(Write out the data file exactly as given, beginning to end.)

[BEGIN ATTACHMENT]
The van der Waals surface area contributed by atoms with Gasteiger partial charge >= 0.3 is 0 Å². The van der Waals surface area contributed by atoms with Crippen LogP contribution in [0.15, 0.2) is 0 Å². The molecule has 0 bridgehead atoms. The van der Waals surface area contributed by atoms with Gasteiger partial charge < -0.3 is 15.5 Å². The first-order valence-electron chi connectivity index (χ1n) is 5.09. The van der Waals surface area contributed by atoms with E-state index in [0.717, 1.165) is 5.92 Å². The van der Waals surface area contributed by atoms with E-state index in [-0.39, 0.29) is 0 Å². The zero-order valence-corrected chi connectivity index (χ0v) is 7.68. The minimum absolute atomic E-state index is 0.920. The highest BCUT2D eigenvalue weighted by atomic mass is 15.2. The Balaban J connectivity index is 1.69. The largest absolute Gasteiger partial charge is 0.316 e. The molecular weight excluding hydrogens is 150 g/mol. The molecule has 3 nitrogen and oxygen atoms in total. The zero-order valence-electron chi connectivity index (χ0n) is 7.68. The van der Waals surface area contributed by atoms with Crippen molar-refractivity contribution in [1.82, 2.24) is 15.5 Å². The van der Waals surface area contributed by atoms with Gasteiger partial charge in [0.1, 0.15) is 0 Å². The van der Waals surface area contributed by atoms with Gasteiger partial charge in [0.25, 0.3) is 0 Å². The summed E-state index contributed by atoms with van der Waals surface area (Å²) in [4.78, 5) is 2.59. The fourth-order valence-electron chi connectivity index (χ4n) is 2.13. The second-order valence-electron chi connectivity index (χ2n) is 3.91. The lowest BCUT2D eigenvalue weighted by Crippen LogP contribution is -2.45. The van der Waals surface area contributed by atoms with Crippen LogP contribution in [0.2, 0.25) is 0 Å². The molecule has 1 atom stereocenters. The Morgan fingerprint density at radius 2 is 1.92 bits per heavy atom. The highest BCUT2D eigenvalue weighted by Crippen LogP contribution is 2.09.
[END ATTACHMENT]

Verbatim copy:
The van der Waals surface area contributed by atoms with Gasteiger partial charge >= 0.3 is 0 Å². The van der Waals surface area contributed by atoms with Crippen LogP contribution in [0.15, 0.2) is 0 Å². The molecule has 0 bridgehead atoms. The van der Waals surface area contributed by atoms with Gasteiger partial charge < -0.3 is 15.5 Å². The first-order valence-electron chi connectivity index (χ1n) is 5.09. The van der Waals surface area contributed by atoms with E-state index in [0.717, 1.165) is 5.92 Å². The van der Waals surface area contributed by atoms with E-state index in [-0.39, 0.29) is 0 Å². The zero-order valence-corrected chi connectivity index (χ0v) is 7.68. The minimum absolute atomic E-state index is 0.920. The highest BCUT2D eigenvalue weighted by atomic mass is 15.2. The Balaban J connectivity index is 1.69. The largest absolute Gasteiger partial charge is 0.316 e. The molecular weight excluding hydrogens is 150 g/mol. The molecule has 3 nitrogen and oxygen atoms in total. The zero-order valence-electron chi connectivity index (χ0n) is 7.68. The van der Waals surface area contributed by atoms with Crippen molar-refractivity contribution in [1.82, 2.24) is 15.5 Å². The van der Waals surface area contributed by atoms with Gasteiger partial charge in [0.1, 0.15) is 0 Å². The van der Waals surface area contributed by atoms with Gasteiger partial charge in [0.25, 0.3) is 0 Å². The summed E-state index contributed by atoms with van der Waals surface area (Å²) in [4.78, 5) is 2.59. The fourth-order valence-electron chi connectivity index (χ4n) is 2.13. The second-order valence-electron chi connectivity index (χ2n) is 3.91. The lowest BCUT2D eigenvalue weighted by Crippen LogP contribution is -2.45. The van der Waals surface area contributed by atoms with Crippen LogP contribution in [0.2, 0.25) is 0 Å². The molecule has 1 atom stereocenters. The Morgan fingerprint density at radius 2 is 1.92 bits per heavy atom. The highest BCUT2D eigenvalue weighted by Crippen LogP contribution is 2.09.